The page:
Lt. Gov. Cyrus Habib’s announcement that he would leave office to join the clergy created a surprise opening in one of Washington’s highest offices. Far from being an honorific position, the lieutenant governor controls the flow of Senate business and fills in for the governor when needed.
Little wonder that a stampede of 11 candidates filed for the job. U.S. Rep. Denny Heck, who came in first in the crowded primary, clearly excels as the choice Washington’s voters should make. Heck is a moderate Democrat with a long history of making wise decisions on complex issues.
In this extraordinary time, having Heck willing to come back to Olympia is a full-fledged boon. Heck’s integrity will be sorely needed to run the Senate impartially as highly charged proposals to repair the budget come up for debate. His enthusiasm for the lieutenant governor’s obscure but important duty boosting business — along with his knowledge from eight years of trade advocacy in Congress — can help the state’s business sector bounce back from the COVID-19 free fall.
Those roles are certainties of the lieutenant governorship Heck is uniquely poised to address. But a major reason voters should choose Heck is a contingency factor. He is a head-and-shoulders better pick to run the state as a substitute for the governor. And although Gov. Jay Inslee insists he’s committed to being Washington’s governor if reelected this fall, a Democratic victory in the presidential race could change his calculus. Cabinet appointments are rare opportunities. If Inslee finds a chance to fix the other Washington too tempting to pass up, he can make such a decision knowing Heck would be a capable interim steward.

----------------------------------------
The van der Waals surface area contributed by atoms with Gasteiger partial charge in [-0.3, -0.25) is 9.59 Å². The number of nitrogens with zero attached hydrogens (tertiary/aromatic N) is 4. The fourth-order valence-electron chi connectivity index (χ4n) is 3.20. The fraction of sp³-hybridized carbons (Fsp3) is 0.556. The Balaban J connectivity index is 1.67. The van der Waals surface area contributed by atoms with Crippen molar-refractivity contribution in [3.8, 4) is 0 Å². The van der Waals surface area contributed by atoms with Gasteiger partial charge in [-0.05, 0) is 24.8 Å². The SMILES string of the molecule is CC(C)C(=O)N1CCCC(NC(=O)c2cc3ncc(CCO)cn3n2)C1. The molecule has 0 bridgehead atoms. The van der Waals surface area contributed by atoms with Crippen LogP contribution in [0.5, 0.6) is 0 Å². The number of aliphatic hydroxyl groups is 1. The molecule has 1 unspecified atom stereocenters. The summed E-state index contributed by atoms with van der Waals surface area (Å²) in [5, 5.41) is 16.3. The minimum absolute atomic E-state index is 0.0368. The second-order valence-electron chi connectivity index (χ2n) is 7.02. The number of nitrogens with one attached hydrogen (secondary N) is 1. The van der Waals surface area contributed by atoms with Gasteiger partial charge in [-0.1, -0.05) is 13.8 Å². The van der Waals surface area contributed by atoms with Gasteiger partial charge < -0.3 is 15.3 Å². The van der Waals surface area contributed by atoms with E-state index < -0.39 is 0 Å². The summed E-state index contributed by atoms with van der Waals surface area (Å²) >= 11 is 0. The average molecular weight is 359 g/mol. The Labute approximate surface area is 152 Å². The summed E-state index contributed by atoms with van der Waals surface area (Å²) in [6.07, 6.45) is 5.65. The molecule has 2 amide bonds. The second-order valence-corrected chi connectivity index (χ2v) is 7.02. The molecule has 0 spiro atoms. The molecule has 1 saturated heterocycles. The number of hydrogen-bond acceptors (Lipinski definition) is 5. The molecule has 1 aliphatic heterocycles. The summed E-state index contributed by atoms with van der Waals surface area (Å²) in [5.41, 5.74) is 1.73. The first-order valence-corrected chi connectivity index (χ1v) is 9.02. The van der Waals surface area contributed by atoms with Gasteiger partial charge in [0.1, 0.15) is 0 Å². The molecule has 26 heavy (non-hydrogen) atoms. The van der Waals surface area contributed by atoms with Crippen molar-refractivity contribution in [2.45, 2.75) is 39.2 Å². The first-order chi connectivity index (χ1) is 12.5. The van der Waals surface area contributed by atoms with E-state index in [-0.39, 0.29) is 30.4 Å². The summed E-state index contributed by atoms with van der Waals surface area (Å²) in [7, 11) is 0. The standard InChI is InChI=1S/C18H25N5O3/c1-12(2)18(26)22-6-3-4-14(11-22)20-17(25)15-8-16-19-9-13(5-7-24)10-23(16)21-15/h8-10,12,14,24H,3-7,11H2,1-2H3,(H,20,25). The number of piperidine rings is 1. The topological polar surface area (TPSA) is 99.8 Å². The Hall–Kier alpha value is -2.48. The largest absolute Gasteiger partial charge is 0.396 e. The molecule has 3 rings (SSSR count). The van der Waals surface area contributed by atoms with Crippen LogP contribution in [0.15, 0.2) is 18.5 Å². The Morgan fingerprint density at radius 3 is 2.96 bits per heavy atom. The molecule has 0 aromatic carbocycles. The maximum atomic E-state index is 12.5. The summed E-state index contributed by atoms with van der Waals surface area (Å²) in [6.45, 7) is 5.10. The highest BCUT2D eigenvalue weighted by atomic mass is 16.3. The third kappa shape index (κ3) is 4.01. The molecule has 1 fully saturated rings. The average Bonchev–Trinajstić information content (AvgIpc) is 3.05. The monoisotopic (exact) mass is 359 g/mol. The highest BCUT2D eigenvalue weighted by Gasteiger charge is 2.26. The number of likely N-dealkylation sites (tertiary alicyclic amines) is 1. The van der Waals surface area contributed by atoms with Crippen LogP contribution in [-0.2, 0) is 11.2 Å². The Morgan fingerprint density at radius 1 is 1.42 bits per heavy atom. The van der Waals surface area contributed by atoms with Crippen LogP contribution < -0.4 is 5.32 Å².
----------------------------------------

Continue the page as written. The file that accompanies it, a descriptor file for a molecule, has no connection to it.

Heck’s career — within and outside government — is replete with reasons to have confidence in his abilities. He has served in the Legislature and as Gov. Booth Gardner’s chief of staff, experiences which give him deep knowledge of state government’s functions and needs. He founded the invaluable public resource TVW to broadcast important civic affairs throughout the state. And he built a corporate-solutions company in Seattle from the ground up to hundreds of employees.
In Washington’s time of dire need, Heck has the potential to be a steadying leader. His opponent, Democratic State Sen. Marko Liias, speaks of using the lieutenant governorship as a springboard for a generational power shift.
By contrast, Heck told this editorial board he would not run for a full term as governor if the line of succession put him in that office to manage multiple crises. “Anyone airdropped in and immediately running (for reelection) is not going to have the bandwidth,” he said.
That’s foresight. That’s why voters should choose Denny Heck for lieutenant governor.